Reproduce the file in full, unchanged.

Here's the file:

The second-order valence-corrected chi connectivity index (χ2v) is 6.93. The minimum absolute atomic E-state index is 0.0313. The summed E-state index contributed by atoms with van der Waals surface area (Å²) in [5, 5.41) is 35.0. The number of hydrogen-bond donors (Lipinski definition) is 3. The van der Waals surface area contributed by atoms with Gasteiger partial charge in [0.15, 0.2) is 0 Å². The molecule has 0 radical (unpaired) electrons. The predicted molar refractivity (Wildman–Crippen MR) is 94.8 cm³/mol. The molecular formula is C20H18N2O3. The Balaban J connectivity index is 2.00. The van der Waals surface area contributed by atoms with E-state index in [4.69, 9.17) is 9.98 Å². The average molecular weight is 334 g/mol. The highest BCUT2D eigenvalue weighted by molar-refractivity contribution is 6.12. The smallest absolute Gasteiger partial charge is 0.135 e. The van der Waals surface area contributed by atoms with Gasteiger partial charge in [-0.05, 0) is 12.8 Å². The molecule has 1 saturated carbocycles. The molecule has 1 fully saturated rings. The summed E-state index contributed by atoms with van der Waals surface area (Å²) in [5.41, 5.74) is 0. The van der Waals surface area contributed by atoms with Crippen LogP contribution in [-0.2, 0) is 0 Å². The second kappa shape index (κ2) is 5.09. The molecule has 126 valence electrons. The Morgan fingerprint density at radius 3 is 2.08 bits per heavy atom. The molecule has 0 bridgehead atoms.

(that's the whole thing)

The second-order valence-corrected chi connectivity index (χ2v) is 6.93. The minimum absolute atomic E-state index is 0.0313. The summed E-state index contributed by atoms with van der Waals surface area (Å²) in [5, 5.41) is 35.0. The number of hydrogen-bond donors (Lipinski definition) is 3. The van der Waals surface area contributed by atoms with Gasteiger partial charge in [0.15, 0.2) is 0 Å². The molecule has 0 radical (unpaired) electrons. The predicted molar refractivity (Wildman–Crippen MR) is 94.8 cm³/mol. The molecular formula is C20H18N2O3. The Balaban J connectivity index is 2.00. The van der Waals surface area contributed by atoms with E-state index in [4.69, 9.17) is 9.98 Å². The average molecular weight is 334 g/mol. The highest BCUT2D eigenvalue weighted by molar-refractivity contribution is 6.12. The smallest absolute Gasteiger partial charge is 0.135 e. The van der Waals surface area contributed by atoms with Gasteiger partial charge in [-0.05, 0) is 12.8 Å². The molecule has 1 saturated carbocycles. The molecule has 1 fully saturated rings. The summed E-state index contributed by atoms with van der Waals surface area (Å²) in [5.41, 5.74) is 0. The van der Waals surface area contributed by atoms with Crippen LogP contribution in [-0.2, 0) is 0 Å². The second kappa shape index (κ2) is 5.09. The molecule has 126 valence electrons. The Morgan fingerprint density at radius 3 is 2.08 bits per heavy atom. The molecule has 0 bridgehead atoms.